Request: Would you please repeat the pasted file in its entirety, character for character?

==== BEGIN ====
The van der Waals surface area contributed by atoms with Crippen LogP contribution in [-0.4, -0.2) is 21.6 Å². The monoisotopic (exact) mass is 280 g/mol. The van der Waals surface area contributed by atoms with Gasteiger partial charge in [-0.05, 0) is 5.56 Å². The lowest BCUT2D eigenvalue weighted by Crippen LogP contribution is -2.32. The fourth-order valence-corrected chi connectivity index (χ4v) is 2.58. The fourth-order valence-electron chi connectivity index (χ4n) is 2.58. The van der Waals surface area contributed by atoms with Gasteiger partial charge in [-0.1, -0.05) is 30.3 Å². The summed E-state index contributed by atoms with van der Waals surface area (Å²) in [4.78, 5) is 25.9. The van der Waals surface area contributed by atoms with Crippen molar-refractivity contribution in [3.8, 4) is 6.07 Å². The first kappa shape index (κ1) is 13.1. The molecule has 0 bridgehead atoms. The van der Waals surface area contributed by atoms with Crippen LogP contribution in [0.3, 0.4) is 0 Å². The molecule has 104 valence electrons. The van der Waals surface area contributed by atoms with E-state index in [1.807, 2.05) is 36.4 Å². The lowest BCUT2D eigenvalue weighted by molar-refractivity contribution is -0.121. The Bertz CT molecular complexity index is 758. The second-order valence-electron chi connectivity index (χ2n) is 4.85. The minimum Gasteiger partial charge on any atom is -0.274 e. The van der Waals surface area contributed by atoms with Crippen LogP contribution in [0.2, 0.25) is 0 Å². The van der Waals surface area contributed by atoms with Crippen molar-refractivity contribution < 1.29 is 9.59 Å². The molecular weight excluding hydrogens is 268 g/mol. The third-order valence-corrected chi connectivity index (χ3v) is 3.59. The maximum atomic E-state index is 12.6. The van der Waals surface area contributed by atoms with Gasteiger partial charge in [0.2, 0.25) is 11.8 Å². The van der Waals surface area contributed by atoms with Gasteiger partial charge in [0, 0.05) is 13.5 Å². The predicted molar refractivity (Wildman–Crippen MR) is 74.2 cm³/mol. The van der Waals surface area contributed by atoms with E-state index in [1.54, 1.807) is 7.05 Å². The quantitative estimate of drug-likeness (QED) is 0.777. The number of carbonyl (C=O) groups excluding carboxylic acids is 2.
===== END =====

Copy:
The van der Waals surface area contributed by atoms with Crippen LogP contribution in [-0.4, -0.2) is 21.6 Å². The monoisotopic (exact) mass is 280 g/mol. The van der Waals surface area contributed by atoms with Gasteiger partial charge in [-0.05, 0) is 5.56 Å². The lowest BCUT2D eigenvalue weighted by Crippen LogP contribution is -2.32. The fourth-order valence-corrected chi connectivity index (χ4v) is 2.58. The fourth-order valence-electron chi connectivity index (χ4n) is 2.58. The van der Waals surface area contributed by atoms with Gasteiger partial charge in [-0.1, -0.05) is 30.3 Å². The summed E-state index contributed by atoms with van der Waals surface area (Å²) in [4.78, 5) is 25.9. The van der Waals surface area contributed by atoms with Crippen molar-refractivity contribution in [3.8, 4) is 6.07 Å². The first kappa shape index (κ1) is 13.1. The molecule has 0 bridgehead atoms. The van der Waals surface area contributed by atoms with Crippen LogP contribution in [0.3, 0.4) is 0 Å². The molecule has 104 valence electrons. The van der Waals surface area contributed by atoms with E-state index in [1.807, 2.05) is 36.4 Å². The lowest BCUT2D eigenvalue weighted by molar-refractivity contribution is -0.121. The Bertz CT molecular complexity index is 758. The second-order valence-electron chi connectivity index (χ2n) is 4.85. The minimum Gasteiger partial charge on any atom is -0.274 e. The van der Waals surface area contributed by atoms with Crippen LogP contribution in [0.2, 0.25) is 0 Å². The van der Waals surface area contributed by atoms with Crippen molar-refractivity contribution < 1.29 is 9.59 Å². The molecular weight excluding hydrogens is 268 g/mol. The third-order valence-corrected chi connectivity index (χ3v) is 3.59. The maximum atomic E-state index is 12.6. The van der Waals surface area contributed by atoms with Gasteiger partial charge in [0.2, 0.25) is 11.8 Å². The van der Waals surface area contributed by atoms with Gasteiger partial charge in [0, 0.05) is 13.5 Å². The predicted molar refractivity (Wildman–Crippen MR) is 74.2 cm³/mol. The van der Waals surface area contributed by atoms with E-state index in [1.54, 1.807) is 7.05 Å². The quantitative estimate of drug-likeness (QED) is 0.777. The number of carbonyl (C=O) groups excluding carboxylic acids is 2.